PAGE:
Should you “act like you have it”?


There is no evidence to support government advice to “act like you have it”.  To spread the virus, a viral load is needed. A light viral load which is not enough to spread a disease will be present in someone who is pre-symptomatic, i.e. up to two days before symptoms present. A heavy viral load is present in those with symptoms i.e. a person will already have COVID-19.

The idea of asymptomatic spread originated in the report of a Chinese woman visiting Europe on business in late 2019 and becoming the first asymptomatic ‘super-spreader’. However, investigation revealed that the woman was taking medication i.e. she had symptoms.

On 7 June 2020, Dr. Maria Van Kerkhove, head of the WHO’s emerging diseases and zoonosis unit, told a press conference that “from the data we have, it still seems to be rare that an asymptomatic person actually transmits onward to a secondary individual.” She added for emphasis: “It’s very rare.”

Key Points & Evidence

In March 2020, Health Secretary, Matt Hancock, was advised that SARS-CoV-2 had been downgraded from a High Consequence Infectious Disease (HCID). That is it was not considered to be a disease of concern. Most people infected with the SARS-CoV-2 virus will experience mild or no symptoms and only a minority will develop the disease COVID-19.


"Post-lockdown SARS-CoV-2 nucleic acid screening in nearly ten million residents of Wuhan", Nature, 20 November 2020. The study revealed there was not one documented case of asymptomatic (no symptoms) spread, something that hardly ever happens in a study of this kind.


"Asymptomatic spread revisited" in the American Institute of Economic Research (AEIR), 22 November 2020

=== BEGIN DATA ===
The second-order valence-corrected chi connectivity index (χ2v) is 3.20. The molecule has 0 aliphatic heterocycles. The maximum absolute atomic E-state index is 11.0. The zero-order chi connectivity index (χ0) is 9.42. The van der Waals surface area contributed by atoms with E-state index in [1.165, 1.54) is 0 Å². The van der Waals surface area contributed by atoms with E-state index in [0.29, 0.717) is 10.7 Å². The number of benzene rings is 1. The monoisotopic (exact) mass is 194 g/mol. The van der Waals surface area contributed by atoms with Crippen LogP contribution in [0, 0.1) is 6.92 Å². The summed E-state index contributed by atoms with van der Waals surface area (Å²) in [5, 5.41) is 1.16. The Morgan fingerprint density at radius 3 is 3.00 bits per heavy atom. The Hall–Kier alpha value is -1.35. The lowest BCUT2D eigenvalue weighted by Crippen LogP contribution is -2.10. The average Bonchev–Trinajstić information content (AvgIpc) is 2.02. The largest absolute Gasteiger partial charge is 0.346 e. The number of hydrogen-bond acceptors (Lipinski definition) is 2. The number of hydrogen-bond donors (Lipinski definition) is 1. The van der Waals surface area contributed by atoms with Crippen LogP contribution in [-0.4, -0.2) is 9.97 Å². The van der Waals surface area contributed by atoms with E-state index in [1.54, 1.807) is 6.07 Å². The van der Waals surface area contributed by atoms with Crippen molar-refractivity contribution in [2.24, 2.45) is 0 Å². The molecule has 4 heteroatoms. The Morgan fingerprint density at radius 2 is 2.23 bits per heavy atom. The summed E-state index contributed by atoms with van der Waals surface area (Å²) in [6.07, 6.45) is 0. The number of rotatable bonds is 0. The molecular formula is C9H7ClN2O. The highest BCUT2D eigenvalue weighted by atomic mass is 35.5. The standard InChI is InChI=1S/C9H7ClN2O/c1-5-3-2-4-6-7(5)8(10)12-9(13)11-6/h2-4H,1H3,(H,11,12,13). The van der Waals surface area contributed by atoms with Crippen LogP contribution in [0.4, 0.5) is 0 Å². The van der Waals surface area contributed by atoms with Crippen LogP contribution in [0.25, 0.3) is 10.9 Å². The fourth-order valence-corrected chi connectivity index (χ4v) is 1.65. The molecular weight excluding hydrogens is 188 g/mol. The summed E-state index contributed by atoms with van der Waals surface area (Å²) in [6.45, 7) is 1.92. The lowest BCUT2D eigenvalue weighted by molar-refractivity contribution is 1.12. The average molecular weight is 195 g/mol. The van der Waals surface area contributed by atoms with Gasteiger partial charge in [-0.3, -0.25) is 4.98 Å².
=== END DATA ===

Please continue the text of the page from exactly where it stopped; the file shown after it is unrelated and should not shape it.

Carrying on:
"Covid-19: Asymptomatic cases may not be infectious, Wuhan study indicates", British Medical Journal (BMJ), 1 December 2020


"Asymptomatic spread: who can really spread COVID-19?”, HART Group

“Positive PCR is not evidence of infectiousness. Finding people who test positive but show no symptoms during an outbreak is often evidence of immunity, not evidence of transmission. Infectiousness or transmission of a virus requires active infection resulting in high levels of viral replication and shedding. Symptoms, such as coughing, are the real drivers of spread.”



“Asymptomatic people can have trace of the virus on mucus membrane. But can they spread it? That’s the critical question. The largest retrospective study of 10 million people in Wuhan in November 2020, published in Nature Communications, concluded ‘not that asymptomatic spread is rare or that the science is uncertain. The study revealed something that hardly ever happens in these kinds of studies. There was not one documented case.

“We’re in this ridiculous state where people are being invited to test themselves twice a week with a test that’s really unreliable,” says Will Irving, professor of virology at Nottingham university, quoted in the Financial Times, 12 Nov 2021/  Referring to the lateral flow devices, he adds that “if you get a negative result it doesn’t mean you haven’t got it, if you get a positive result, it doesn’t mean you’ve got it.”

Posted: 29th June 2021

Tagged: Asymptomatic Transmission, Face Masks, presymptomatic, symptoms, Testing, viral load

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